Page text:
Being a first time property investor is not going to be easy, especially if you are unfamiliar with the related jargon there are various ratios and terminology that is used to analyze and assess the property value, its profitability and more.
In this article we are going to look at some of the most commonly used investment terms as well as provide you with the explanations as to what each of these means and how it is calculated. Let’s begin. We are going to start with the easy ones and move onwards to the more complex terms as you read on:
- Real Estate Agent – commonly the real estate investment deal is going to be negotiated with the help of two real estate agents. One of them is going to represent the buyer (buyer agent) and the other will represent the seller (listing agent). Their duty in this process is to represent the best interests of both parties and they will normally be paid by receiving a commission/percentage of the final sale value.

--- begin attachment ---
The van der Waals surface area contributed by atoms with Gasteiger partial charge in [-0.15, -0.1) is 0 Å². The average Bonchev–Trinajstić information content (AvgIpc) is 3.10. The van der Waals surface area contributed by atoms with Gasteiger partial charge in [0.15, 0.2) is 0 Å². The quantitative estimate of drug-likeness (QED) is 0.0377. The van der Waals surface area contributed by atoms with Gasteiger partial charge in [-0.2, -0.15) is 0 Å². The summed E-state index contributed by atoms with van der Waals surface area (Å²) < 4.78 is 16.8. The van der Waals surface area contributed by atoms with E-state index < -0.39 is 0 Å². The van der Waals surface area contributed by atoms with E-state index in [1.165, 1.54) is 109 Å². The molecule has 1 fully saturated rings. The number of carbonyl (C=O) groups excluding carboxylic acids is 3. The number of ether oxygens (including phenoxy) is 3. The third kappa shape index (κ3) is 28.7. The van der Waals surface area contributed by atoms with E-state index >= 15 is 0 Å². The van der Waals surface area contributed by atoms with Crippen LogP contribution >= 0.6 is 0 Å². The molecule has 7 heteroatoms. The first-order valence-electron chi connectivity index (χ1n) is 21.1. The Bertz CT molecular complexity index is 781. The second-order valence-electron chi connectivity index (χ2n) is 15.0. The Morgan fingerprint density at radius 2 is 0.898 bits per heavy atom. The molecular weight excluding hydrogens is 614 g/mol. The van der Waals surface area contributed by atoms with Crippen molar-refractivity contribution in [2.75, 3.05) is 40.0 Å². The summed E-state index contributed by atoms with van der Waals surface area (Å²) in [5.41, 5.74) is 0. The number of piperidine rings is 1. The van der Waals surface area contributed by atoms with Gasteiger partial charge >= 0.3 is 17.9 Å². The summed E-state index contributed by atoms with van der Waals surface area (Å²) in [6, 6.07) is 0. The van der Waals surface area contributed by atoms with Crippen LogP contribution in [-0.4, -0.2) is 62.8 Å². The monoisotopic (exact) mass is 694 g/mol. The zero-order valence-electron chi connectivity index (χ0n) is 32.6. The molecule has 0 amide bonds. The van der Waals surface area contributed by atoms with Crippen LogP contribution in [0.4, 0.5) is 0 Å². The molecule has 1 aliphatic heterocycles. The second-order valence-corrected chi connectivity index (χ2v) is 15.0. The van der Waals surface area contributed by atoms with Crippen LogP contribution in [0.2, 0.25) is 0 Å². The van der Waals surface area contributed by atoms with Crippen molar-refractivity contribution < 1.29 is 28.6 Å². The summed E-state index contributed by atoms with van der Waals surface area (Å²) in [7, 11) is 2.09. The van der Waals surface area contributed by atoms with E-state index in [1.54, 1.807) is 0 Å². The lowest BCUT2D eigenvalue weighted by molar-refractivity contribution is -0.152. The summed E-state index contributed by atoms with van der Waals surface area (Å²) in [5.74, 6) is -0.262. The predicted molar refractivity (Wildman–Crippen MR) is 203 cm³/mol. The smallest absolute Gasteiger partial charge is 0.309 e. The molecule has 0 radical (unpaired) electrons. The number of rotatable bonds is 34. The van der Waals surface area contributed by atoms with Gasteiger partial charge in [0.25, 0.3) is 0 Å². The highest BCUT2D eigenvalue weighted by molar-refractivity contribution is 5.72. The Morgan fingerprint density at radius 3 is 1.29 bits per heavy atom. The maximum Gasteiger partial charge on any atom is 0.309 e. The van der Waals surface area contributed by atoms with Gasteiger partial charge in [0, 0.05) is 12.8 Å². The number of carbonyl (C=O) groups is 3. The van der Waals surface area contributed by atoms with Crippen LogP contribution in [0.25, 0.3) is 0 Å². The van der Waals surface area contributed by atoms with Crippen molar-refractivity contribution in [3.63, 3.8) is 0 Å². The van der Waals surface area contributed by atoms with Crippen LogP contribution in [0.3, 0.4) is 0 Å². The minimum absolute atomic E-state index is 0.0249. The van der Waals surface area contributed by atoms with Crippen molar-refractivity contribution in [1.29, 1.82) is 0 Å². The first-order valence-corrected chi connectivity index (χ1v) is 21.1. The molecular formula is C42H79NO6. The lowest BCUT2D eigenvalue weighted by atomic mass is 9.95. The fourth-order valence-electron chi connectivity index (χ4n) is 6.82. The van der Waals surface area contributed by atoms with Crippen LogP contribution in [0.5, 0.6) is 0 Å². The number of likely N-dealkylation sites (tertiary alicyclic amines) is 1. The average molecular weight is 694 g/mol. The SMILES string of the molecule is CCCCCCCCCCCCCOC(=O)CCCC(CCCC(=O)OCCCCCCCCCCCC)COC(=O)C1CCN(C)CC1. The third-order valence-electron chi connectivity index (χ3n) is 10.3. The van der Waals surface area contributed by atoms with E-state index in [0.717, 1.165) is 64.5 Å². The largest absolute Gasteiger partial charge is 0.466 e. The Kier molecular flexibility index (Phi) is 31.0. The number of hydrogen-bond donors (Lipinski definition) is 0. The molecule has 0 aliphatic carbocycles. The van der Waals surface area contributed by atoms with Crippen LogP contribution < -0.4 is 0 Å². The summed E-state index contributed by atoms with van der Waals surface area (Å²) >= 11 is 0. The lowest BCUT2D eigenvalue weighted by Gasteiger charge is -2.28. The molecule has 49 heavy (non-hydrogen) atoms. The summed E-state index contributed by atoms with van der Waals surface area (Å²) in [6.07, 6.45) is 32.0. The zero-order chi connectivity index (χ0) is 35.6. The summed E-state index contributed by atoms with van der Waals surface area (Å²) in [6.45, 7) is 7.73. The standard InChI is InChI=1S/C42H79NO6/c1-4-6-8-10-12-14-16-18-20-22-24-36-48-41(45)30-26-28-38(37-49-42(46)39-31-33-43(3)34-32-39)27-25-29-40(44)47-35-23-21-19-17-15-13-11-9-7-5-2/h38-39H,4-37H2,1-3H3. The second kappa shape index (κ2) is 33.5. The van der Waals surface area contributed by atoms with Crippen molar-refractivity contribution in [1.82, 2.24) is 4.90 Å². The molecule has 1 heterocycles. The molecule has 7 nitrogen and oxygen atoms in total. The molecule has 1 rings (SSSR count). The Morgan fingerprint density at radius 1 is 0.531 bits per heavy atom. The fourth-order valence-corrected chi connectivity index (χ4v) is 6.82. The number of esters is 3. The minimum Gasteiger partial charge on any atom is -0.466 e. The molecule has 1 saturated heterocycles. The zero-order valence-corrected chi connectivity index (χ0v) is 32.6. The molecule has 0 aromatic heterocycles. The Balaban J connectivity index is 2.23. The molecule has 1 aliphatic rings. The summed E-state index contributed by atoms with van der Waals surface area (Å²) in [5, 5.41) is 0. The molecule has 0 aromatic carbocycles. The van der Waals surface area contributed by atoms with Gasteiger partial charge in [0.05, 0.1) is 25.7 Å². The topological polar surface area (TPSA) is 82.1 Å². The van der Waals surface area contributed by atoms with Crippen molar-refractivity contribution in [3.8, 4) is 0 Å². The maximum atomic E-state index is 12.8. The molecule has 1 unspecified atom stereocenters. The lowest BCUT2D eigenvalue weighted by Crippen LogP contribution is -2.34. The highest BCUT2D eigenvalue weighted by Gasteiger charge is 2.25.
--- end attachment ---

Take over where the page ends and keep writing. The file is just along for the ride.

- Letter of Intent – this is basically an informal preliminary agreement between the buyer and the seller to enter into negotiations regarding the sale and also set out some basic terms and conditions. Even though this document does not become binding until a more detailed purchase agreement is negotiated, it is advisable to seek expert opinion before signing the letter of intent.
- Bill of Sale – this is a legal document that the seller provides to the buyer on conclusion of a property sale, which reports that on a specific date, at a specific location, and for a particular sum of money the seller sold the property to a specific buyer.
- Affidavit – by definition this is a declaration made in writing made upon oath before a person authorized to administer oaths, especially for use as evidence in court. In the real estate investment process you may come across an “Affidavit of Title“, which is a document provided by the seller of a piece of property that explicitly states the status of potential legal issues involving the property or the seller. The affidavit is a sworn statement of fact. For example, someone looking to sell a piece of real estate would have to provide an affidavit of title indicating that the property is truly owned by the seller, that the property is not being sold to another party, that there are no liens against the property and that the seller is not in bankruptcy proceedings.